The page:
Enjoy an ocean sunset from your caravan without trekking to WA.
By Glenys Gelzinis
Travelling with parents, siblings, kids, grandkids and other family members can be an enriching holiday option “Intergeneration travel” as it’s called, is the latest buzzword in the caravan and camping industry. For those who make the annual pilgrimage to South Australia’s Moonta Bay, there’s a general consensus they’ve found one of the best places to please everyone.
Ease of access to the Yorke Peninsula, just two hours north of Adelaide, is one of the main reasons for its popularity.
It’s not uncommon to see caravanners heading along National Highway A1 to escape the city on weekends.
Turning onto the Copper Coast Highway after Port Wakefield, it’s just a further 45 minutes through golden farmland to Moonta.
One of the first things you notice are houses are flying two flags; one Australian and the other the Cornish flag.
Cornish heritage in the area dates back to the late 19th and early 20th centuries, when immigrants came to mine copper.
Many of the town’s historic low roofed miner’s cottages are still standing and inhabited today.
Another advantage of Moonta’s historic links with this little corner of England is it boasts some of the best Cornish pasties around. A visit to any local local bakery is guaranteed to satisfy.
Follow the signs and head another four kilometres west and you’ll be taken to the town’s namesake Moonta Bay, on the east coast of Port Augusta. A spectacular 500 metre-long L-shaped jetty is the centrepiece of the view.
Also in prime position overlooking the bay sits the family friendly Moonta Bay Caravan Park. Thanks to its split-level design, many sites have panoramic views.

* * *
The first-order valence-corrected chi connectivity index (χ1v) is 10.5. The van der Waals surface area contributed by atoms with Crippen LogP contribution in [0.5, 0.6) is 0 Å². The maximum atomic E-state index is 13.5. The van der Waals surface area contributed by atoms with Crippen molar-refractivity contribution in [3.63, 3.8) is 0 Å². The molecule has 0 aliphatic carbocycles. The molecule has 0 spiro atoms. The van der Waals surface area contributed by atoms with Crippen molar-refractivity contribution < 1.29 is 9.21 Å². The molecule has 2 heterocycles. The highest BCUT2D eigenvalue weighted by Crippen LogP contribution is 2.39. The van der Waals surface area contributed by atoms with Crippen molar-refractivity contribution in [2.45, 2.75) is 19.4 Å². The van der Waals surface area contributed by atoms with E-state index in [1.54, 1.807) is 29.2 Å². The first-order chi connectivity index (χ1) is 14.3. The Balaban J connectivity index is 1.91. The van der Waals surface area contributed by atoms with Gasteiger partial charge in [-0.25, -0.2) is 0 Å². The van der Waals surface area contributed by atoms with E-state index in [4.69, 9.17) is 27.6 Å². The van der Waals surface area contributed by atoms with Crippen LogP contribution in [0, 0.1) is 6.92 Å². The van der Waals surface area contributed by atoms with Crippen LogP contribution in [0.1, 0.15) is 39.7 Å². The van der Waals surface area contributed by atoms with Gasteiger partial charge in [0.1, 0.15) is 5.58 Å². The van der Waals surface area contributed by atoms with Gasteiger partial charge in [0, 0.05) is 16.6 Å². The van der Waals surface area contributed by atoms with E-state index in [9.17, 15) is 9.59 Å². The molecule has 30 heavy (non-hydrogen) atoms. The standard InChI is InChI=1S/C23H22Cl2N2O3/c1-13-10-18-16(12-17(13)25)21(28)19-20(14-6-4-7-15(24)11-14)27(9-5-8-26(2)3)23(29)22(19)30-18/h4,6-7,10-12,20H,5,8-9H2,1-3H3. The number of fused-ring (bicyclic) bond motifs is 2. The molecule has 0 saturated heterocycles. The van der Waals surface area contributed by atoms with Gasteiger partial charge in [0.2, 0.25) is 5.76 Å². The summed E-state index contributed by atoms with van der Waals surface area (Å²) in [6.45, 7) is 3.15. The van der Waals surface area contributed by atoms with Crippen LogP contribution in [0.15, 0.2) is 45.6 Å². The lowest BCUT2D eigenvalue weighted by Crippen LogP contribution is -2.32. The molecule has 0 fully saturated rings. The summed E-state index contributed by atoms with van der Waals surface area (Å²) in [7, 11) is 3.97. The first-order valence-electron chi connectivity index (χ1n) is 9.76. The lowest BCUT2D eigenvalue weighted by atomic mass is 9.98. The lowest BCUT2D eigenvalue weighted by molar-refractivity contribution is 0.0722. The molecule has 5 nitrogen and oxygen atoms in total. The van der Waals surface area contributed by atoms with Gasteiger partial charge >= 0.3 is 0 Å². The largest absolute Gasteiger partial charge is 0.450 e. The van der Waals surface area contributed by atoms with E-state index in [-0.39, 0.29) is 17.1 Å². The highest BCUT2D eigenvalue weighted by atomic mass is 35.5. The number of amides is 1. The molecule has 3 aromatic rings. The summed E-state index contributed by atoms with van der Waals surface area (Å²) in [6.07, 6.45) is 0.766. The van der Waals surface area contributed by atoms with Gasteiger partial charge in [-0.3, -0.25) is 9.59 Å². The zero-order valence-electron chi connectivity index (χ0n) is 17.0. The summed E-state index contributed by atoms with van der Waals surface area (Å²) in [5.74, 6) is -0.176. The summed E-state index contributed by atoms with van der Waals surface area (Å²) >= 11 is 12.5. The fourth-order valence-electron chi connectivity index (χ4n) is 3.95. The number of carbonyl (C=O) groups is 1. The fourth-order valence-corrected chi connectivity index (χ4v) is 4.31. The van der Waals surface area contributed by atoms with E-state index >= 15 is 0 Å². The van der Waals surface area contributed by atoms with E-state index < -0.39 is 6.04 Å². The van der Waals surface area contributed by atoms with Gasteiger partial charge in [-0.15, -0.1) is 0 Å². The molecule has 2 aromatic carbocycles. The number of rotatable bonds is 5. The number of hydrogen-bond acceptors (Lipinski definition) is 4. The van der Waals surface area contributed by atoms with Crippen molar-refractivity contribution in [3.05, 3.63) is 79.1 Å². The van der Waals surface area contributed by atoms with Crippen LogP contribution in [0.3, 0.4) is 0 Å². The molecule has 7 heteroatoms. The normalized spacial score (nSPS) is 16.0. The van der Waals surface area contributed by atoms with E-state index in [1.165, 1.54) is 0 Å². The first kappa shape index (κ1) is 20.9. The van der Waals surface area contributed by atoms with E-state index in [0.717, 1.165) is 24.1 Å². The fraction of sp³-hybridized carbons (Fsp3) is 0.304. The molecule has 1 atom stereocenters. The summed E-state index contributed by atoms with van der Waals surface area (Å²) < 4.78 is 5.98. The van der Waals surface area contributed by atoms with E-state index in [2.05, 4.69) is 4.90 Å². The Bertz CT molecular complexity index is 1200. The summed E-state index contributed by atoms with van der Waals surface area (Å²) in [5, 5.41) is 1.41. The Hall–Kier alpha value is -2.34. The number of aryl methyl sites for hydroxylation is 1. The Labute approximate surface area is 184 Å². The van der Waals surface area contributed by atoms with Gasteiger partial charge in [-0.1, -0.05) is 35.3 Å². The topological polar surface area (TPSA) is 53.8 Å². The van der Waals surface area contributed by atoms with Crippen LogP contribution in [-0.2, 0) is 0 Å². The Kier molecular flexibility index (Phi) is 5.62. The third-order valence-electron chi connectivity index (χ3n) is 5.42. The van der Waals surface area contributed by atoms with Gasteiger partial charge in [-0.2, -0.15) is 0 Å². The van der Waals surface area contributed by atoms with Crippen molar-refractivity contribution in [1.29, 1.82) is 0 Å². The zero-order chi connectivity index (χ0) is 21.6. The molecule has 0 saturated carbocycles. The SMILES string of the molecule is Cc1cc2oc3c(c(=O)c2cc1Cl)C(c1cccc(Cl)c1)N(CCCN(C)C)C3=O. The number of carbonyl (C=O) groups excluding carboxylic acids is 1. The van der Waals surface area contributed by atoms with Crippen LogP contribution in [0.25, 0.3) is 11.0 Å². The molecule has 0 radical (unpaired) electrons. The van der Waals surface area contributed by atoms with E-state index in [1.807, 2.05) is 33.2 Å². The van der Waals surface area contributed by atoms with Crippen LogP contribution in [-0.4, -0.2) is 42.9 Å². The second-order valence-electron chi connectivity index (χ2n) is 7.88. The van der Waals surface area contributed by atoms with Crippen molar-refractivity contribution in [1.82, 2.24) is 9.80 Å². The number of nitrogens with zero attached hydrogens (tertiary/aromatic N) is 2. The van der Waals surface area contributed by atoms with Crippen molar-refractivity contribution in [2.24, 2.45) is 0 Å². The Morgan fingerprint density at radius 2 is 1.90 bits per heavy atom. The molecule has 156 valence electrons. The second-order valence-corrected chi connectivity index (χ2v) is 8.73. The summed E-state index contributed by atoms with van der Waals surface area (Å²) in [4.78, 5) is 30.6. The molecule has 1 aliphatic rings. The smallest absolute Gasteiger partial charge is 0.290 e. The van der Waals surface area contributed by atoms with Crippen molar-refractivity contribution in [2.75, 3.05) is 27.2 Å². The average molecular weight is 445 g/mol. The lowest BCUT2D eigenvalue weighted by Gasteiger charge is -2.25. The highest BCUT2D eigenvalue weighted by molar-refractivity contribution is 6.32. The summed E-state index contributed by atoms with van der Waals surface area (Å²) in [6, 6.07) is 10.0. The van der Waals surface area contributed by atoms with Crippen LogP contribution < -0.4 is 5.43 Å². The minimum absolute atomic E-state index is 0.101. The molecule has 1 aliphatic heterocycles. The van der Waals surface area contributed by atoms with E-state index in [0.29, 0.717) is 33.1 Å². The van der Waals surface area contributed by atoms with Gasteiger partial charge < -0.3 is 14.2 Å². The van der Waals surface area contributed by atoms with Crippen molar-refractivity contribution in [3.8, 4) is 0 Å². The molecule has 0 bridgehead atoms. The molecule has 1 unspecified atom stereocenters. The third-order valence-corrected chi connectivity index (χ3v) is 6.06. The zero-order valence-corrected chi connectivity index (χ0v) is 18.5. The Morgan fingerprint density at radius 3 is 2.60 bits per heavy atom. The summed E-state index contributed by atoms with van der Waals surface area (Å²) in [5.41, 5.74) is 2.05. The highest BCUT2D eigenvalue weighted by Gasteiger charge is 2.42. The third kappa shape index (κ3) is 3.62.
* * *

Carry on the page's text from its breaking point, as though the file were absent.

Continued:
A curved path and rock wall separates the park from the beach, with two sets of stairs making it easily accessible.
During the day the wide stretch of ridged sand is a magnet for the whole family, including the dog.
The jetty also has a safe, fenced swimming enclosure with a ladder for easy access and a pontoon anchored within the enclosure.
The pristine waters are known for excellent fishing with the drawcards the squid and blue swimmer crabs.
Cooking up the catch of the day is easy; the caravan park is well equipped with fish cleaning stations and they’ll even supply crab-cooking pots.
There is a clean and spacious camp kitchen and plenty of barbecues in the park too.
More fun can be found at Splash Town, a water leisure park located on the foreshore next to the caravan park. This free attraction provides hours of fun for the young and young at heart.
The most anticipated event of all, though, is the sunset. You don’t need to go all the way to Western Australia to get a spectacular ocean sunset photo. Every day at Moonta Bay you’ll see shutterbugs trying to capture the perfect shot as the sun melts into the water.
Another must see beach nearby is The Gap. Accessible by two and four wheel drive vehicles, head south on the Moonta Bay to Maitland Road for approximately 24km.
Signs lead you off bitumen and onto a short stretch of dirt, before delivering you to a long white sandy beach that even locals rave about.
Though popular, it’s never too hard to find a patch of paradise to spend a day in the cool water, which more often than not you’ll be sharing with dolphins.
At the end of the day, Moonta has all you need including a supermarket, cafes, hotels and a tackle shop, as well as specialty and second hand shops.
Where is it?
Moonta Bay is 167km from Adelaide via National Highway A1 and the Copper Coast Highway.
Visit yorkepeninsula.com.au for more info.
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